Remember 3D XPoint Optane? It’s that memory technology Intel said would make computers faster. Intel and partner Micron just announced that PCs with 3D XPoint Optane drives will be available as soon as the end of this year.

3D XPoint Optane Tech at a Glance

3D XPoint Optane is a faster and better tech for high-performing intermediate memory in computers. It’s basically a way of bridging the gap between the RAM drive in computers, which is quite fast, and the memory storage, which is quite slow.

Earlier this year, at a conference in China, Intel demonstrated an Optane SSD drive that transferred a file at 2GB per second. That’s an impressively speedy file transfer. Intel announced 3D XPoint as a non-volatile memory technology that has better endurance and latency than the NAND tech currently used in standard SSD and flash drives in computers.

Compared to NAND, 3D XPoint Optane is 1,000 times faster and more durable, according to Intel. It’s also 10 times denser than DRAM (the memory usually used by the CPU to execute code). Intel says data in 3D XPoint Optane can stay intact even if the computer suddenly loses power. That would make rebooting and file recovery after a sudden shut down easy.

During a demonstration, an Optane drive copied 26GB of data in about 15 seconds. That certainly indicates an incredible reduction in file transfer and loading times, which will make computers perform faster and eliminate lag during peak performance times.

In addition to being fast, 3D XPoint Optane drives are also smaller and cheaper. That’s because of the design, which does not require transistors like in NAND drives. According to Intel, each cell in a 3D XPoint Optane drive stores a bit of data. Then these cells are stacked over each other in a three dimensional manner. The cells are written and read using voltage sent to a selector, so transistors are not needed. Because of that, 3D XPoint Optane drives can be manufactured more cheaply.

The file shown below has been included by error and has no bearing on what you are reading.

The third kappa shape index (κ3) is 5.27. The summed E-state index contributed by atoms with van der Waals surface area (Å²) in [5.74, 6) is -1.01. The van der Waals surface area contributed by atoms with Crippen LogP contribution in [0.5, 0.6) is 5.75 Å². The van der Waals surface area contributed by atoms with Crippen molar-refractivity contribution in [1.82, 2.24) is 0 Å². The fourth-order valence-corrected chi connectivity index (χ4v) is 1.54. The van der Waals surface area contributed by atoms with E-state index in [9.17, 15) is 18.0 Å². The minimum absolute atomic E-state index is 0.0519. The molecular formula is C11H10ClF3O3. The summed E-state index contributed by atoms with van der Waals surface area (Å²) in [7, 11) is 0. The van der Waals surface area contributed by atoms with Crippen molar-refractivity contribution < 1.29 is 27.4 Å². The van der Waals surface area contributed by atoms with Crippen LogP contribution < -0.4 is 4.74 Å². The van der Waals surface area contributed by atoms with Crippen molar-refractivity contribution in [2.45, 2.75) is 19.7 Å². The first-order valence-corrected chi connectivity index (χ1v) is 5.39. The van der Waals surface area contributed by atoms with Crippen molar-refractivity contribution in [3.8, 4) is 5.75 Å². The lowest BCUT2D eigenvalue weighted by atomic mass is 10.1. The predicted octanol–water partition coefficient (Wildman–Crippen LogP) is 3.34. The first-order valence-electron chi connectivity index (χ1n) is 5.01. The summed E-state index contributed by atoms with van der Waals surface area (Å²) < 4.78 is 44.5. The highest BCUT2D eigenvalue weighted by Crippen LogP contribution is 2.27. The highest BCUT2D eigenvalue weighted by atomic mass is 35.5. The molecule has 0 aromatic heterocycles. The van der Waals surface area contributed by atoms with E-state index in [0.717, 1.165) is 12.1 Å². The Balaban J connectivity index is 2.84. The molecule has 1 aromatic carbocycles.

Who will Benefit?

The higher file transfer rates of 3D XPoint Optane drives offer benefits to many industries. Mainly, devices that handle large amounts of data, like big data cloud applications powered by machine learning, will benefit the most. 3D XPoint Optane drives will be available in both enterprise and consumer SSDs.

If you just use your PC to browse the net and type, you may not see an immediate benefit with 3D XPoint Optane drives. However, gamers can certainly benefit from computers with these Optane drives. Gaming puts extra strain on the SSD drives of computers, a problem 3D XPoint Optane drives will be able to solve. This means that consumers will be able to buy five to 10 times faster gaming laptops without paying extra.

The Optane drives being released this year will only work with new CPUs and Kaby Lake. Intel is extending support to 64-bit Windows 7, 8, and 10 operating systems.

Finally Good News for Intel?

Intel’s once thriving memory business has slowed down to dangerous levels in recent times. In 2015, the revenue from memory business was down by 20 percent, according to the company’s financial reports disclosed earlier this year. Intel is hoping that 3D XPoint Optane can save the company’s memory business.

Intel has gradually released information regarding the tech to build anticipation. The demonstration in China was quite impressive and raised hopes for 3D XPoint Optane. Intel has indicated that Optane drives will be rolled out in 16GB and 32GB versions using two PCIe 3.0 lanes. The 16GB version will read at 1.4GB/s to 128KP rate and write at 300MB/s. The 32GB version will read at 1.6GB/s and write at a 500MB/s rate.

Marty Rogers is a lifestyle, family and business blogger from the UK. He owns multiple online businesses and makes a living working from home, and writing about it on his blog. His interests include SEO, MMA, Snooker and the Countryside.